Do you have any downside protection in place for any of the funds?
We don’t hedge our positions using credit default swaps or other derivatives. We manage credit risk through the diversification of our portfolio across industry sectors and through covenants.
Our assets are tested each month and we mark to market the funds. KPMG run all the various credit loss scenarios before audit sign-off. We take governance and obligations to investors very seriously. If there is any risk of loss and it is known to us, we would adjust the net asset value (NAV) immediately. In the last eight years, we haven’t sustained any losses.
Metrics has two ASX-listed funds:
Australia’s first ASX-listed corporate loan fund and the country’s largest credit LIT, MXT was launched in October 2017.
Designed to offer an alternative to defensive traditional fixed income asset allocation, the fund has a current NAV of $1.28 billion. The trust invests in the Australian corporate debt market and targets a net of fees return of the RBA cash rate plus 3.25% p.a. (currently 3.35% p.a. net of fees) through the economic cycle. Income is paid monthly and since listing, the fund has outperformed, delivering a net return of 5.31%* p.a.
This fund is available as an alternative to equities. It first listed in April 2019 and has a current NAV of $350 million. The trust invests in a portfolio of private credit investments and targets a cash yield of 7% p.a. with an over the economic cycle target return of between 8-10% p.a., net of fees and expenses.
It lends to sub investment grade borrowers in different parts of the capital structure and has a lower risk position versus outright equity. The thought was that we could provide investors with 7% p.a. monthly cash income, while taking equity-like risk but without the volatility in share price, providing better capital stability.
To date, the trust has delivered a return of 7.55%* net of fees and costs since inception. Over time, if we’re successful, some of the investments will deliver a capital gain that will provide investors with an even higher total return.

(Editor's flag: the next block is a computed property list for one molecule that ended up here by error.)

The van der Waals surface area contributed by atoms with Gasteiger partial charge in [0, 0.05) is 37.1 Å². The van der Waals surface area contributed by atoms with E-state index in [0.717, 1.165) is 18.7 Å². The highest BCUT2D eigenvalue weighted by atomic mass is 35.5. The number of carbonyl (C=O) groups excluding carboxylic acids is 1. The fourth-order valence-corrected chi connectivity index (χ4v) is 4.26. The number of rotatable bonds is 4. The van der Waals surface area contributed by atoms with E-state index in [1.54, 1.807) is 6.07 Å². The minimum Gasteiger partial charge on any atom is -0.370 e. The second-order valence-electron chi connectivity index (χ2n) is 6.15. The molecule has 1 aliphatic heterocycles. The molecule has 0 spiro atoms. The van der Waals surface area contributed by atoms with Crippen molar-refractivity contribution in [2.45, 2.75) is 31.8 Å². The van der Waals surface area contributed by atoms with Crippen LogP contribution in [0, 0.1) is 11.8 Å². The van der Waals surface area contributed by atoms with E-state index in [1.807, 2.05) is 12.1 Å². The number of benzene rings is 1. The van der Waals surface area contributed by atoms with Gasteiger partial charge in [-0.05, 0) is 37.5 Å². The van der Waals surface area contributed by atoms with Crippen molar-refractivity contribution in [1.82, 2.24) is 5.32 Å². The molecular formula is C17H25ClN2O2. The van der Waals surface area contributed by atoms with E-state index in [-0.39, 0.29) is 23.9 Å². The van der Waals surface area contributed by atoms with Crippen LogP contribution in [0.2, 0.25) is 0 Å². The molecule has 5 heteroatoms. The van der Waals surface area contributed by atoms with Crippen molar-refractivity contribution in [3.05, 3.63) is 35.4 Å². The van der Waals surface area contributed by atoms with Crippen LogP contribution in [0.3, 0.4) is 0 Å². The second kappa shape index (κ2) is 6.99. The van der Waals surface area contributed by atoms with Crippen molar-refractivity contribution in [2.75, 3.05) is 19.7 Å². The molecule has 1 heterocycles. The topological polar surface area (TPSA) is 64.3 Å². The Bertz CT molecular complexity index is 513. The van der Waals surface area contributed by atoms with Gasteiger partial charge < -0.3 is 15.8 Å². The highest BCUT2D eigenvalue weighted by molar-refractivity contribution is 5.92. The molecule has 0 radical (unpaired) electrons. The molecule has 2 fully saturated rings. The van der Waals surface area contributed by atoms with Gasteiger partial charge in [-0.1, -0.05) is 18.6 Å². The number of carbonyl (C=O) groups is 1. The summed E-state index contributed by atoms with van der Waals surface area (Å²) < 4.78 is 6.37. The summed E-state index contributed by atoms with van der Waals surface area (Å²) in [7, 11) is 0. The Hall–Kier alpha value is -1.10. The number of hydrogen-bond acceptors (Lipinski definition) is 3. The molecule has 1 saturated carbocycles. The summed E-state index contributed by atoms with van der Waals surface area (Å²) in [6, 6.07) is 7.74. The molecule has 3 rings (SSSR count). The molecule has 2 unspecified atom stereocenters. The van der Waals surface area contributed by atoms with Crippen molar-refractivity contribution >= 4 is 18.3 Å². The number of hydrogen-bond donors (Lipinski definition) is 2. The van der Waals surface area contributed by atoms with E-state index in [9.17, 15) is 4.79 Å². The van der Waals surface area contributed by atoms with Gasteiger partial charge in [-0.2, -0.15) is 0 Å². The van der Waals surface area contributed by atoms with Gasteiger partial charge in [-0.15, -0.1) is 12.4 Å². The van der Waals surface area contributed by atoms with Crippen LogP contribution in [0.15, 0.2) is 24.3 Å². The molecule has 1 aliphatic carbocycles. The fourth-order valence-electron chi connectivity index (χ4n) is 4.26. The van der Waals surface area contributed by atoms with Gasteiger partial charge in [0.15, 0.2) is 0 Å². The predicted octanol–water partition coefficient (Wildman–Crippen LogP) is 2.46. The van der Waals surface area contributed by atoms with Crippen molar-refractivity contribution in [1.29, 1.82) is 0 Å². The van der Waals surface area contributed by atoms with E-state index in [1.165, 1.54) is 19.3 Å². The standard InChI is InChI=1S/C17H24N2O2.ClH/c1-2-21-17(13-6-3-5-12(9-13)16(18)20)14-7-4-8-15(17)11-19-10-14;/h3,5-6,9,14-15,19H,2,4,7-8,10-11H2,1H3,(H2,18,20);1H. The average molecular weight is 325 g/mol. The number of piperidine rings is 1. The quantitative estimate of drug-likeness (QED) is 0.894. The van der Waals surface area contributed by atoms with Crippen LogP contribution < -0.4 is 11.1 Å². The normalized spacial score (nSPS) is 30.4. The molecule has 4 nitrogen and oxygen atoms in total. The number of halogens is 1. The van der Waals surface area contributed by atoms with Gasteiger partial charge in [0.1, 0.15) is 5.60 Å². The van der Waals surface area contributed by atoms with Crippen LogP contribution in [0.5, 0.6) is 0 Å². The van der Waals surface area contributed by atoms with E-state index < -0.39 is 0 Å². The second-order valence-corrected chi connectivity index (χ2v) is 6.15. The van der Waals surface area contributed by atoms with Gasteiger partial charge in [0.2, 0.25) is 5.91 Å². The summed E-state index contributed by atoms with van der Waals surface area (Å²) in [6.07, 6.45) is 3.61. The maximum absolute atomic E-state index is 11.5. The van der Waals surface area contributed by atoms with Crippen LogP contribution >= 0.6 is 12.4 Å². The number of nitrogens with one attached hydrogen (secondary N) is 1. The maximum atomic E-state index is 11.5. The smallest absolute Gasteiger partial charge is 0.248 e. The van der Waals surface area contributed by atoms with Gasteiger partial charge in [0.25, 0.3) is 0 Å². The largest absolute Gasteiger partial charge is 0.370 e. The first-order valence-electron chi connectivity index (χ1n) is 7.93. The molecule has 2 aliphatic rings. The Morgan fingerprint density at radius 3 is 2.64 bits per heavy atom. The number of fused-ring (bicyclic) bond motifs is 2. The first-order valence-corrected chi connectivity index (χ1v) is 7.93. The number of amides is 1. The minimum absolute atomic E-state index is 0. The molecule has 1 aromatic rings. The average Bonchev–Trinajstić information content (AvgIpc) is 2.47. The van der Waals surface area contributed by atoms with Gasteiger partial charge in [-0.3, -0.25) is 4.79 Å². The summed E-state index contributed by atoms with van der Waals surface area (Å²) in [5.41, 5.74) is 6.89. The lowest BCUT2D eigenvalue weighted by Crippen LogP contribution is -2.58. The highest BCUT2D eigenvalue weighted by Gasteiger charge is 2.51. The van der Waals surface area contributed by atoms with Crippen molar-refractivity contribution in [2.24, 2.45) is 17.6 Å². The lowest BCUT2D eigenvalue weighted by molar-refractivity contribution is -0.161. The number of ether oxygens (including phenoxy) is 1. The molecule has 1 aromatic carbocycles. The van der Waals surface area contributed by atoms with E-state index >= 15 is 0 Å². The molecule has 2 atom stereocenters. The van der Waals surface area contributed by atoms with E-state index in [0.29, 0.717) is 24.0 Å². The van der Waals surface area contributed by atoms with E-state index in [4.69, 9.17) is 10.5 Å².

Metrics also have a direct unlisted debt fund, Metrics Direct Income Fund (MDIF), which is very similar to MXT but gives investors the option to trade at NAV with possible monthly liquidity.
For more on Metrics, visit metrics.com.au
*MXT performance relates to the period 9 October 2017 – 31 January 2021. MOT performance relates to the period 29 April 2019 – 31 January 2021. Performance assumes participation in Distribution Reinvestment Plan (DRP). Past performance is not a reliable indicator of future performance.
About Metrics’ Managing Partner Andrew Lockhart
Andrew has more than 30 years’ banking, funds management and financial markets experience specialising in leverage and acquisition finance as well as corporate and institutional lending. Andrew’s considerable experience includes being responsible for the origination and portfolio risk management of large, diversified and complex loan portfolios including corporate restructurings. Andrew holds a Bachelor of Business and Masters of Business Administration from the Queensland University of Technology.